Written in Late June
Now that all of the interns have arrived in Ashton, Idaho, the blogging can begin! I, Natalie, the Colgate intern, have been here for 5 weeks so far. Abi, the Ashton intern, has been working since April. Maya, the Washington and Lee intern, just finished her fourth week. Finally, Christina, the Stanford intern, has been here a week and a half.
An awkward HFF intern group shot: Maya, Abi, Christina, and I
In those weeks, we did all of our work in Island Park and Ashton under the wonderful tutelage of Thacia, the Conservation Technician, and Rob, the Senior Scientist. Every Tuesday we travel from Rexburg to Flat Rock Club in Island Park to collect water samples from each site. The water samples are sent to Pocatello to be tested for various things that can decide the quality of the various parts of the Henry’s Fork Watershed. On our own we test the turbidity, or clarity, of the water. A few times a week we travel to the Buffalo Dam to check on the fish ladder. We measure and PIT tag fish in the upstream and downstream traps. While this is a fun job, we have all found that fish are really, really slippery. Frequently on Fridays, we help out at the Waste Water Treatment Plant where the Foundation is conducting a two year study to decipher what type of stream runs through there in order to find out what sort of regulations should be placed on the plant.
Maya working up fish at the Buffalo Dam
Overall, our fieldwork is hardly work. During all of our various jobs we are learning about the fly fishing culture in the area. We have been offered many of nuggets of wisdom about the art of fly fishing, which have been extremely helpful as we all try the sport. The amount of bugs I have learned about—and touched—has probably tripled.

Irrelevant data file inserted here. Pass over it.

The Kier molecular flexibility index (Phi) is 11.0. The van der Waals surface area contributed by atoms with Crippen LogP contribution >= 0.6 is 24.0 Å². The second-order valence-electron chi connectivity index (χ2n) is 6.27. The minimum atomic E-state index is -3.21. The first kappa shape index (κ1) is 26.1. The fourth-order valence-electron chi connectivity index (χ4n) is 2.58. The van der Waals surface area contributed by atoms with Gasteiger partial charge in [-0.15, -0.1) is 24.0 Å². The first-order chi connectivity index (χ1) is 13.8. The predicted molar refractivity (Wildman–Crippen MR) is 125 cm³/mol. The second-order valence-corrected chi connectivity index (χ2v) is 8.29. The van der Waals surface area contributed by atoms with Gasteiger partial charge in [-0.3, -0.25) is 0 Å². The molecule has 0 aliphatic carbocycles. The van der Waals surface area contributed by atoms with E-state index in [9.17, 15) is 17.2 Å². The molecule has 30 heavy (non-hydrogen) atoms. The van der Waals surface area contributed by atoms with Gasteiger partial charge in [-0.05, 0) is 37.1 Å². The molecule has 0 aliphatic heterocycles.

Christina fly fishing at Ora Bridge
Last weekend, we helped out with Henry’s Fork Day, which was a great success! Between taking out trash and refilling cups, we won a guided trip with Marc Crapo, which will hopefully happen next weekend. Perhaps, after many years of the occasional fly fishing trips, I will catch my first fish.
This past week, we had training for a new job for the Friends of the Teton River organization in Driggs, Idaho. Each week three of us will travel to Driggs for four ten-hour days to do electrofishing to check cutthroat populations in the region. While this past week was mostly training for us we got to help out on many of the reaches of the streams they examined. Each day we hike into the woods with our gear—the electro fisher, nets, a couple buckets, block nets, a measuring board, and our waders—to spend the day searching for (hopefully finding) and electrofishing the various reaches. While the 5:30 am wake up is rough, the job could not be more rewarding. Who doesn’t want to spend the day in the woods bushwhacking in your waders? (Not at all sarcastic, I actually love it!)